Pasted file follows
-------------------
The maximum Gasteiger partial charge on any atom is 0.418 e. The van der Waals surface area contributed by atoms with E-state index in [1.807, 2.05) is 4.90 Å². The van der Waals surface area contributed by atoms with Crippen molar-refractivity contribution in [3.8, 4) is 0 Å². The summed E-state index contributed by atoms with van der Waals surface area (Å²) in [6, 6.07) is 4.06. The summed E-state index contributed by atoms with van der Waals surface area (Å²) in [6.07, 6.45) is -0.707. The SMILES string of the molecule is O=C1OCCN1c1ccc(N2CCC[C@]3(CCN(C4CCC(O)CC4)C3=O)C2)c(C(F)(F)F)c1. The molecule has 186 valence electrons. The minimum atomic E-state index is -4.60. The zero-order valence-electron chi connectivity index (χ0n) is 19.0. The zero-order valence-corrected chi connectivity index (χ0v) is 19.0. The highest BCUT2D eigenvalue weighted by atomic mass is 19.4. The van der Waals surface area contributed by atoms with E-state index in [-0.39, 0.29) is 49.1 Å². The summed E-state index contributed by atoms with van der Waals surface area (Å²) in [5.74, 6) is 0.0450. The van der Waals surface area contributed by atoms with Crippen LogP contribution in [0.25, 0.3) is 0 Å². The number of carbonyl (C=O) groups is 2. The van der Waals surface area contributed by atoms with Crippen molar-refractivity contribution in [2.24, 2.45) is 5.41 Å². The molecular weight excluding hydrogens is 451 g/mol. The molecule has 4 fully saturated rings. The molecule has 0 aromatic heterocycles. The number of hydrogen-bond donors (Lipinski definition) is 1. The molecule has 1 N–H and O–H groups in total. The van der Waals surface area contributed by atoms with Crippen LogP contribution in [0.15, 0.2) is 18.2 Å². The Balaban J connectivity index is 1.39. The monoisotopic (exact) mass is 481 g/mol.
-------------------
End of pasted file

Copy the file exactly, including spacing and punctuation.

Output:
The maximum Gasteiger partial charge on any atom is 0.418 e. The van der Waals surface area contributed by atoms with E-state index in [1.807, 2.05) is 4.90 Å². The van der Waals surface area contributed by atoms with Crippen molar-refractivity contribution in [3.8, 4) is 0 Å². The summed E-state index contributed by atoms with van der Waals surface area (Å²) in [6, 6.07) is 4.06. The summed E-state index contributed by atoms with van der Waals surface area (Å²) in [6.07, 6.45) is -0.707. The SMILES string of the molecule is O=C1OCCN1c1ccc(N2CCC[C@]3(CCN(C4CCC(O)CC4)C3=O)C2)c(C(F)(F)F)c1. The molecule has 186 valence electrons. The minimum atomic E-state index is -4.60. The zero-order valence-electron chi connectivity index (χ0n) is 19.0. The zero-order valence-corrected chi connectivity index (χ0v) is 19.0. The highest BCUT2D eigenvalue weighted by atomic mass is 19.4. The van der Waals surface area contributed by atoms with E-state index in [-0.39, 0.29) is 49.1 Å². The summed E-state index contributed by atoms with van der Waals surface area (Å²) in [5.74, 6) is 0.0450. The van der Waals surface area contributed by atoms with Crippen LogP contribution in [0.25, 0.3) is 0 Å². The number of carbonyl (C=O) groups is 2. The van der Waals surface area contributed by atoms with Crippen molar-refractivity contribution in [2.24, 2.45) is 5.41 Å². The molecular weight excluding hydrogens is 451 g/mol. The molecule has 4 fully saturated rings. The molecule has 0 aromatic heterocycles. The number of hydrogen-bond donors (Lipinski definition) is 1. The molecule has 1 N–H and O–H groups in total. The van der Waals surface area contributed by atoms with Crippen LogP contribution in [0.15, 0.2) is 18.2 Å². The Balaban J connectivity index is 1.39. The monoisotopic (exact) mass is 481 g/mol.